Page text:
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What World Cup Soccer Broadcast and Paranormal Romance Authors Have in...

I watched the World Cup Soccer Championship game with Ned on Sunday. Ned and I are soccer neophytes. We know virtually nothing about the game, but we wanted to be part of the 1 billion who watched. The problem is that not one of the announcers took the opportunity to explain much about the game. We didn’t know what effect the yellow card had. We didn’t know what offsides meant. We didn’t know why penalties were called. We didn’t understand the timing thing. World Cup is an opportunity to sell those who don’t ordinarily watch the sport on the sport but the broadcasters at ABC did nothing to enhance the viewing and Ned and I spent most of our time asking each other what was going on and not being very engaged.

I feel that way about some romance authors who are putting out paranormal books. It’s as if the world building is an afterthought. They just plop down a vampire or a werewolf into a normal setting (either modern or historical) without much other explanation as to how it is normal for those creatures to exist in this alternative reality story. They allow the story to play on, much like the soccer match without explanation for why the vampire exists, how the vampire exists, how many vampires exist, whether there are other paranormal creatures, whether vampires co exist with humans or have a parallel existence. How long have they existed and so on.

Kate Elliott has a good phrase for this: “fully realized.” Has the author fully realized her world? Ms. Elliott writes that authors must ask themselves the right questions. This, I interpret to mean, ask the questions the reader is going to ask when reading the book and then answer them. Otherwise, the reader will assume you are writing a half assed story featuring a paranormal creature for the sole purpose of selling to the hot market, not because you are actually writing a paranormal. When you are inserting a character that is non human, the rules of the existence must be defined else the character is simply human and so is the world you’ve created.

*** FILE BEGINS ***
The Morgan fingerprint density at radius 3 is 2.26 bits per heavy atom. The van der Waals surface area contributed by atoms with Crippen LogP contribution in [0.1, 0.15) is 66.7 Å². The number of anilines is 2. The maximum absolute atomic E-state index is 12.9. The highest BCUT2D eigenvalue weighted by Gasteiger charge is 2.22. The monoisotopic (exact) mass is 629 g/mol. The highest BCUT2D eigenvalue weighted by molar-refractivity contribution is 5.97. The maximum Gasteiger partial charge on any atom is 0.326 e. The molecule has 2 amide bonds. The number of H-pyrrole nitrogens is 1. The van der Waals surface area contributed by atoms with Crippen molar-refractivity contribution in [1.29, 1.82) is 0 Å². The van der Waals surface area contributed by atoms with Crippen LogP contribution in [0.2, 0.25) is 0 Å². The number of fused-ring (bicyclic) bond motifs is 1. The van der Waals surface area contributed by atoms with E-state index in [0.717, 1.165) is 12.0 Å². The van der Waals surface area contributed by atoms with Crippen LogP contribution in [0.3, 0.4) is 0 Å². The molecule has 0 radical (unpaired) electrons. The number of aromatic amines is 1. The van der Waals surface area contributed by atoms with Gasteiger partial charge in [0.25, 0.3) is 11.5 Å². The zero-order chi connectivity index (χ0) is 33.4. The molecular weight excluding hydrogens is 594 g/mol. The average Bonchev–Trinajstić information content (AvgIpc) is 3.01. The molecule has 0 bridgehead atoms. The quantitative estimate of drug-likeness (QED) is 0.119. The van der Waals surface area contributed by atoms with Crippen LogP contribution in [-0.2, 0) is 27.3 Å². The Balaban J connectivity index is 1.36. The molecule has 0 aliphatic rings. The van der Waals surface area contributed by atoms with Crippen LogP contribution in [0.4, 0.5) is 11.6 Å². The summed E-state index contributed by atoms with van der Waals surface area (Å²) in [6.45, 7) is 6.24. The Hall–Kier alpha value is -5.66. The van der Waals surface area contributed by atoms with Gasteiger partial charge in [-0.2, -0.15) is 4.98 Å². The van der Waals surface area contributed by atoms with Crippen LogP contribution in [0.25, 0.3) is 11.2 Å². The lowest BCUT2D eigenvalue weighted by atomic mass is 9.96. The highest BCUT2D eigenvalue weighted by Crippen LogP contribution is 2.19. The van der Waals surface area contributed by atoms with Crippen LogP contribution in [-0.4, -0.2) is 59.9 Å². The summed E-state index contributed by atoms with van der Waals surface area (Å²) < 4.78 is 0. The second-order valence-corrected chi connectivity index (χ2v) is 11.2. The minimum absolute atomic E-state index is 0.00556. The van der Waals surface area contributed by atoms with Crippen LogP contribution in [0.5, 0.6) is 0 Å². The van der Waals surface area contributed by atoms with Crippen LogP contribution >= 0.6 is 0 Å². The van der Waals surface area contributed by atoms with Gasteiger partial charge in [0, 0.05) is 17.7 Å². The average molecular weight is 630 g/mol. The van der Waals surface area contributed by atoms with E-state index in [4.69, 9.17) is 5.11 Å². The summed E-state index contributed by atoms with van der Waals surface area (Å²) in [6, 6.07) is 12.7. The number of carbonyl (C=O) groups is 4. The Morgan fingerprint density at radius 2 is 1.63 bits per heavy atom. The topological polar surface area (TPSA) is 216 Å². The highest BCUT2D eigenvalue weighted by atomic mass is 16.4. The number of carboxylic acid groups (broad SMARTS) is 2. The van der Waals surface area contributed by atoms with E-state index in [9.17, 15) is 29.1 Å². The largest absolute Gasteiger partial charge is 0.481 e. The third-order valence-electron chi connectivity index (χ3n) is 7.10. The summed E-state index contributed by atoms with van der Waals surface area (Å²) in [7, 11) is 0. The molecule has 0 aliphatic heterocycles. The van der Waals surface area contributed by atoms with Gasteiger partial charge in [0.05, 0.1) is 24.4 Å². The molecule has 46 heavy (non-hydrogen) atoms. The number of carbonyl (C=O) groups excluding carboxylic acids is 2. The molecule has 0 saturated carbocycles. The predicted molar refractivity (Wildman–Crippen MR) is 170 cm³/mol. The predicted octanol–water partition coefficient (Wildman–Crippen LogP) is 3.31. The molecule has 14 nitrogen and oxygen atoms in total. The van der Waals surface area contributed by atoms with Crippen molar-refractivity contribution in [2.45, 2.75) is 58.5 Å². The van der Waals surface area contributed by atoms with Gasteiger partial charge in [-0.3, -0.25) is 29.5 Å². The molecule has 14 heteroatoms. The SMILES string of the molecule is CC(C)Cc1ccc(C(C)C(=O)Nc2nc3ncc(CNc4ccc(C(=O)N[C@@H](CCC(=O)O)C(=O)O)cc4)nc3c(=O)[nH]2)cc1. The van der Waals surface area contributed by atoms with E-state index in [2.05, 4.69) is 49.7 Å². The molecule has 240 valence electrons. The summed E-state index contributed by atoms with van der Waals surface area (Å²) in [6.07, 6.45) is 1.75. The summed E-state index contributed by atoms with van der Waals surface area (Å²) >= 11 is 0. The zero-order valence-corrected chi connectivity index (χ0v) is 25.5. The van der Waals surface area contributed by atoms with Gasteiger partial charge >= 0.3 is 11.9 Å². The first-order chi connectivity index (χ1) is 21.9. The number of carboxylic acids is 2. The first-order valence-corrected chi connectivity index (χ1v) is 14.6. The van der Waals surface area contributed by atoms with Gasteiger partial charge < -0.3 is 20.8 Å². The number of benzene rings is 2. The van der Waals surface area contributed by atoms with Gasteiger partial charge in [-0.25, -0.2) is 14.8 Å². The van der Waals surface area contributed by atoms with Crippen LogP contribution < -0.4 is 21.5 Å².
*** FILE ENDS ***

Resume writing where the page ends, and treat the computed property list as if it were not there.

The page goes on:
So many times I see these “crossover” authors plonk down a vampire as if he is just another character. To borrow another Kate Elliott phrase, these books are “suburban mindsets in fancy clothing” or in the case of TM and KS, they are historical mindsets in vampire clothing. Because the world is undefined and nebulous, the whole story lacks substance. Without actually providing an accurate backdrop, a fully realized world, one that matches the idea of the story, there is nothing paranormal about the book.

Ned and I needed much more detail during the WCS match to engage us. Without a full understanding of how everything worked, it was hard to stay interested. Similarly, in paranormal romances, I need a lot more explanation for the hows, whys, and wherefores of the paranormal world. Just having one character be non human doesn’t make the story a paranormal. It just makes it a regular old romance with trite themes and boring characters, one of which just happens to not be human.

To me JR Ward, Lynn Viehl, and Kresley Cole have fully realized fantasy worlds. Loretta Chase, Julia Quinn, and Jo Beverly have fully realized historical settings. Theresa Medeiros and Kathryn Smith do not have fully realized fantasy worlds. (Probably the worst offender of this “fully realized” theory was not a paranormal but Mary Jo Putney’s China Bride. *shudder*) Who are some authors/books that get it right and the others who are posers?